That ignorance and refusal to understand is very much an error of theirs, not of yours.
Toughening Up the Right Way
Based on your question, however, it seems like you’re ready or willing to put more seemingly detrimental problems into perspective. It seems maybe you do wish you had a little bit “thicker skin” we’ll call it. And that’s good for all of us, to not be so overwhelmed by the problems we face.
Should that be the case, then to answer your question, yes, you should “toughen up.” BUT you should toughen up the RIGHT way, and I have a feeling people haven’t encouraged toughening up the right way.
Toughening up the right way is not about shaming yourself. It’s not about saying that your problems don’t matter. It’s not about trying not to have feelings.
When people tell others to toughen up, this is what they mean a lot of the time and…I want to say they’re morons, but realistically they’re just misinformed and probably from a place that didn’t encourage anything healthier. You can only throw so much blame around until you’re doing the exact same thing.
Toughening up the right way is instead about taking ownership over your fears, understanding that they’re entirely justifiable given who you are at this point in time, and not apologizing for them. That’s the first step, the step upon which you can start to rebuild and create new experiences for yourself that potentially change what you’re fearful of.
Guilt and Confronting Your Fears
Once you’re accepting of your fears, you do the self-work necessary that actually “toughens you up.”
You confront your fears head on. You discover where they came from. You discover how you’re projecting the past onto the unrelated present. You put them into perspective for yourself, not for others. This means learning how these fears realistically could or could not harm you. Most of the time, the ways in which they could harm us should they come true are quite minimal given what we’re capable of overcoming.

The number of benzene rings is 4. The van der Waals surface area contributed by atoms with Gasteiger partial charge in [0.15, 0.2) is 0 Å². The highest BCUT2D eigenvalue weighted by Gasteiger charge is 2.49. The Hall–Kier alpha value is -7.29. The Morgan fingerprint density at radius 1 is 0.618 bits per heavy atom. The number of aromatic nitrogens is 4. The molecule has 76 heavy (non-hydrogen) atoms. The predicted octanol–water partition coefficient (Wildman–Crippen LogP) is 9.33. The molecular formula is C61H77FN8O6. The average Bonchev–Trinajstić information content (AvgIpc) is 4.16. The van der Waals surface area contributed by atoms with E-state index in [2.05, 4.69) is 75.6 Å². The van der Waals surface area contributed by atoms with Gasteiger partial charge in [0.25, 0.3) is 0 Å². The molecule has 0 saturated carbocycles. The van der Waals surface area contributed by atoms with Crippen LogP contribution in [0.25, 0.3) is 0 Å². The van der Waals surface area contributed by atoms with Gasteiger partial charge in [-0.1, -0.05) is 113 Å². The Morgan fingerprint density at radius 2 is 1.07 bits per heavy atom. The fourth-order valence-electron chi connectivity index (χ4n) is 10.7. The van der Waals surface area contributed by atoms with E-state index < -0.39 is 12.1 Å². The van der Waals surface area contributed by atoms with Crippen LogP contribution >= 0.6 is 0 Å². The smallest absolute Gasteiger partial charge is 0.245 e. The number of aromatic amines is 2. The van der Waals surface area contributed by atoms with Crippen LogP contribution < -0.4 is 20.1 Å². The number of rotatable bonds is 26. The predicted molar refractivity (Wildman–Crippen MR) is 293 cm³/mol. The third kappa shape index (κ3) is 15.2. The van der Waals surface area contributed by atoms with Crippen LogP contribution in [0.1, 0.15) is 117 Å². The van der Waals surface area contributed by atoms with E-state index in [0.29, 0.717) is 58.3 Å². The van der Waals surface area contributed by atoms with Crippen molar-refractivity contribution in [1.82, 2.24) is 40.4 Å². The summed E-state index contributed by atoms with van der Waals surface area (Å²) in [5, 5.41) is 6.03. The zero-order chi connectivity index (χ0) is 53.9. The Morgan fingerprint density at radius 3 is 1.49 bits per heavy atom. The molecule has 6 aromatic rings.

And through all of this, a lot of magic can happen even if you still have residual guilt or fear left over.
You will have been one of the people who was brave enough to look fear in the eye and take control of your life back. You’ll be able to see how pain affects different people in different ways. You’ll be able to understand why people judge the pain of others and not judge those people yourself. You’ll understand that pain is bred of experience.
And best of all, you’ll have the humility to say to yourself, “I’m allowed to struggle with my pain, and also feel sympathy for those who have it much worse.”
And that’ll do it, folks.
In conclusion, yes, we should all toughen up. We owe it to ourselves to toughen up. But toughening up and not showing yourself sympathy or understanding are definitely not the same thing, nor should they be.
I hope everyone took something from this episode. If you have a question you’d like answered, keep them coming. You can email us your questions at email@example.com
I’ll talk to you guys next time, thank you for stopping in, and have a great rest of your day.